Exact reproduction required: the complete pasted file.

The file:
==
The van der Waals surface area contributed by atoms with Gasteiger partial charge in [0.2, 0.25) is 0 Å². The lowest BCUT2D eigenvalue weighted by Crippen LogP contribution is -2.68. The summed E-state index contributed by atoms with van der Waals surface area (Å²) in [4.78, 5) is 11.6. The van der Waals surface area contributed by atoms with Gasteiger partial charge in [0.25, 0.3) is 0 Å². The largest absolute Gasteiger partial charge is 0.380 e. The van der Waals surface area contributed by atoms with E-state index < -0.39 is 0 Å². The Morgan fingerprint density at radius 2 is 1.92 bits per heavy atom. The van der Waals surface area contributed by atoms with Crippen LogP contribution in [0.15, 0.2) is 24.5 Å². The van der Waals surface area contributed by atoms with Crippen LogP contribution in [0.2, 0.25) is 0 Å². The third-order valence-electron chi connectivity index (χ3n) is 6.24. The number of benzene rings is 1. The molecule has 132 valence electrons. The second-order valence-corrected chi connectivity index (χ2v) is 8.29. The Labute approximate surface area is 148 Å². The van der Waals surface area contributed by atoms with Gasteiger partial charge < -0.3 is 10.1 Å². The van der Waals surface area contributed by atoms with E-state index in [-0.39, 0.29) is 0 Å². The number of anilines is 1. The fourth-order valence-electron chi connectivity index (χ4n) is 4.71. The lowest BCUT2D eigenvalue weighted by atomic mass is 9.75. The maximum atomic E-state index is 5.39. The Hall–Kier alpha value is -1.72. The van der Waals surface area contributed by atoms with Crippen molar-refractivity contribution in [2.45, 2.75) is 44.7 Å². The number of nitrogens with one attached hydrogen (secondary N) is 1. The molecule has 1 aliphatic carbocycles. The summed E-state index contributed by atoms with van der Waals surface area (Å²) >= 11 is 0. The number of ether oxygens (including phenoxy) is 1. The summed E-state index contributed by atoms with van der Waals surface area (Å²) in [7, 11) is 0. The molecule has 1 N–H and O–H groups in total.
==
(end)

The van der Waals surface area contributed by atoms with Gasteiger partial charge in [0.2, 0.25) is 0 Å². The lowest BCUT2D eigenvalue weighted by Crippen LogP contribution is -2.68. The summed E-state index contributed by atoms with van der Waals surface area (Å²) in [4.78, 5) is 11.6. The van der Waals surface area contributed by atoms with Gasteiger partial charge in [0.25, 0.3) is 0 Å². The largest absolute Gasteiger partial charge is 0.380 e. The van der Waals surface area contributed by atoms with E-state index < -0.39 is 0 Å². The Morgan fingerprint density at radius 2 is 1.92 bits per heavy atom. The van der Waals surface area contributed by atoms with Crippen LogP contribution in [0.15, 0.2) is 24.5 Å². The van der Waals surface area contributed by atoms with Crippen LogP contribution in [0.2, 0.25) is 0 Å². The third-order valence-electron chi connectivity index (χ3n) is 6.24. The number of benzene rings is 1. The molecule has 132 valence electrons. The second-order valence-corrected chi connectivity index (χ2v) is 8.29. The Labute approximate surface area is 148 Å². The van der Waals surface area contributed by atoms with Gasteiger partial charge < -0.3 is 10.1 Å². The van der Waals surface area contributed by atoms with E-state index in [-0.39, 0.29) is 0 Å². The number of anilines is 1. The fourth-order valence-electron chi connectivity index (χ4n) is 4.71. The lowest BCUT2D eigenvalue weighted by atomic mass is 9.75. The maximum atomic E-state index is 5.39. The Hall–Kier alpha value is -1.72. The van der Waals surface area contributed by atoms with Crippen molar-refractivity contribution in [2.45, 2.75) is 44.7 Å². The number of nitrogens with one attached hydrogen (secondary N) is 1. The molecule has 1 aliphatic carbocycles. The summed E-state index contributed by atoms with van der Waals surface area (Å²) >= 11 is 0. The number of ether oxygens (including phenoxy) is 1. The summed E-state index contributed by atoms with van der Waals surface area (Å²) in [7, 11) is 0. The molecule has 1 N–H and O–H groups in total.